Things I learned at SDCC

  1. If you purchased a Thursday pass, you can pick it up Wednesday night.  The Thursday line wasn’t terrible, but picking up badges ahead of time would have been great.
  2. You can bring your own food and drinks.  It will save you a TON of money, and it may save you from some lines and slightly less desirable food. (Disclaimer:  most of the food I had was decent to good for convention-type food; however, if you want something specific, you better bring it yourself.)
  3. Wear a backpack.  Even if you don’t bring one with you, use the one they provide.  It is very useful to hold things, especially when you decide to buy souvenirs.
  4. Buy souvenirs early.  People go nuts buying things, and if you need a specific size or item, it will probably be gone.  Also, some bargains can be found on Sunday.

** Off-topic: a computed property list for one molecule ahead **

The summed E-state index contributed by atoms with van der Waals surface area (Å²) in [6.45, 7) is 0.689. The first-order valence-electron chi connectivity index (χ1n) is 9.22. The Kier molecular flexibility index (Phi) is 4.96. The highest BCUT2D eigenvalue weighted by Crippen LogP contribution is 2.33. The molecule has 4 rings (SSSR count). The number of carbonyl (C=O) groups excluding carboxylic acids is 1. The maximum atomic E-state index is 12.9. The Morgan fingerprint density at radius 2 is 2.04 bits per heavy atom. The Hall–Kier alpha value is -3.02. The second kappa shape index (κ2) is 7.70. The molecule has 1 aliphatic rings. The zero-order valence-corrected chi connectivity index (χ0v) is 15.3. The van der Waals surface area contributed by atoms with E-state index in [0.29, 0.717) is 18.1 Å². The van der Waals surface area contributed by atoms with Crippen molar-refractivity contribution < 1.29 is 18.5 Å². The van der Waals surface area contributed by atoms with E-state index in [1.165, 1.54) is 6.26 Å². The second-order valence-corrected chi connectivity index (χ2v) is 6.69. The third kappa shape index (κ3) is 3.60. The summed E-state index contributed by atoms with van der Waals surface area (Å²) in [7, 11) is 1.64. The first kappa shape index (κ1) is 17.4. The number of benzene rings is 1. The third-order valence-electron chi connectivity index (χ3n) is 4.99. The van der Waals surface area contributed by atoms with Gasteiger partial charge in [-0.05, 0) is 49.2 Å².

5. Hall H is nearly impossible to view.  People lined up for Hall H as soon as the queue opened Wednesday afternoon, slept there in sleeping bags, and only had a possibility of making it in on Thursday.  If you really, really want to see a panel, you might need to follow their example.  If you can live without it but would like to try, you might have a chance.  Might.  (I heard a few people managed to make it into a couple of afternoon ones without waiting all day Friday and Saturday.  Sunday was the easiest.  I walked right into the Supernatural panel.)
  6. Devise a game plan.  You need a strategy if you’re going to see and do nearly everything SDCC has to offer, including Petco Park.
  7. Convention hotels include bus transportation.  It is free and an excellent way to make it back and forth.  However, if you can afford it, staying in the Gaslamp Quarter would be the best, since it is across the street from the convention center.
  8. Don’t wear a costume with gloves if you plan to use the mobile app. (Duh)
  9. If you can stay awake or aren’t busy waiting in a line, the nighttime after-parties are fun.